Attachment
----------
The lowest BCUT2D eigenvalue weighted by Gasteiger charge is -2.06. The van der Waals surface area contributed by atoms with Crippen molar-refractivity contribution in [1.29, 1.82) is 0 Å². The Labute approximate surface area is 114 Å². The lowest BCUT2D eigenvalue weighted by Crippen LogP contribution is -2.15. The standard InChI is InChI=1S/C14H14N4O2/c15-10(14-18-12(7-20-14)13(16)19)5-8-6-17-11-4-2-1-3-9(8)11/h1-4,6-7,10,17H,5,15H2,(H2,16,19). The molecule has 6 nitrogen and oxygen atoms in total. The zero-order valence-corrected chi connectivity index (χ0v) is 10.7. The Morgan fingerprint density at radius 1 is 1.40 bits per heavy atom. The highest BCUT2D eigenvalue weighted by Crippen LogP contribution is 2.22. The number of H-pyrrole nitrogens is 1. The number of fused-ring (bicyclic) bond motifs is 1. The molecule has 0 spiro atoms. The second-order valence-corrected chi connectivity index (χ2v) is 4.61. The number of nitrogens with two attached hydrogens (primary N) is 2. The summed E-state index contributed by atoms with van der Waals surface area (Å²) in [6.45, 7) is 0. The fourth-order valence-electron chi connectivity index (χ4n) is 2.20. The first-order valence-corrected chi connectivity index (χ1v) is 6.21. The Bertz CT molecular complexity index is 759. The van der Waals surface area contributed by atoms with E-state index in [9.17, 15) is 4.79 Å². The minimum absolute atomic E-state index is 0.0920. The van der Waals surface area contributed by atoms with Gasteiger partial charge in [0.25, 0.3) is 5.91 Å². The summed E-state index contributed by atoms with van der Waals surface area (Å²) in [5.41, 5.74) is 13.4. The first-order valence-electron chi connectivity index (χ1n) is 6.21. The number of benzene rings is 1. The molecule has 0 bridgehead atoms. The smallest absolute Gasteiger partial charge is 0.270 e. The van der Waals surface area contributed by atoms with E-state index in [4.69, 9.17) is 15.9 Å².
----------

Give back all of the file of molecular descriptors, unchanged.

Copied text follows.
The lowest BCUT2D eigenvalue weighted by Gasteiger charge is -2.06. The van der Waals surface area contributed by atoms with Crippen molar-refractivity contribution in [1.29, 1.82) is 0 Å². The Labute approximate surface area is 114 Å². The lowest BCUT2D eigenvalue weighted by Crippen LogP contribution is -2.15. The standard InChI is InChI=1S/C14H14N4O2/c15-10(14-18-12(7-20-14)13(16)19)5-8-6-17-11-4-2-1-3-9(8)11/h1-4,6-7,10,17H,5,15H2,(H2,16,19). The molecule has 6 nitrogen and oxygen atoms in total. The zero-order valence-corrected chi connectivity index (χ0v) is 10.7. The Morgan fingerprint density at radius 1 is 1.40 bits per heavy atom. The highest BCUT2D eigenvalue weighted by Crippen LogP contribution is 2.22. The number of H-pyrrole nitrogens is 1. The number of fused-ring (bicyclic) bond motifs is 1. The molecule has 0 spiro atoms. The second-order valence-corrected chi connectivity index (χ2v) is 4.61. The number of nitrogens with two attached hydrogens (primary N) is 2. The summed E-state index contributed by atoms with van der Waals surface area (Å²) in [6.45, 7) is 0. The fourth-order valence-electron chi connectivity index (χ4n) is 2.20. The first-order valence-corrected chi connectivity index (χ1v) is 6.21. The Bertz CT molecular complexity index is 759. The van der Waals surface area contributed by atoms with E-state index in [9.17, 15) is 4.79 Å². The minimum absolute atomic E-state index is 0.0920. The van der Waals surface area contributed by atoms with Gasteiger partial charge in [0.25, 0.3) is 5.91 Å². The summed E-state index contributed by atoms with van der Waals surface area (Å²) in [5.41, 5.74) is 13.4. The first-order valence-electron chi connectivity index (χ1n) is 6.21. The number of benzene rings is 1. The molecule has 0 bridgehead atoms. The smallest absolute Gasteiger partial charge is 0.270 e. The van der Waals surface area contributed by atoms with E-state index in [4.69, 9.17) is 15.9 Å².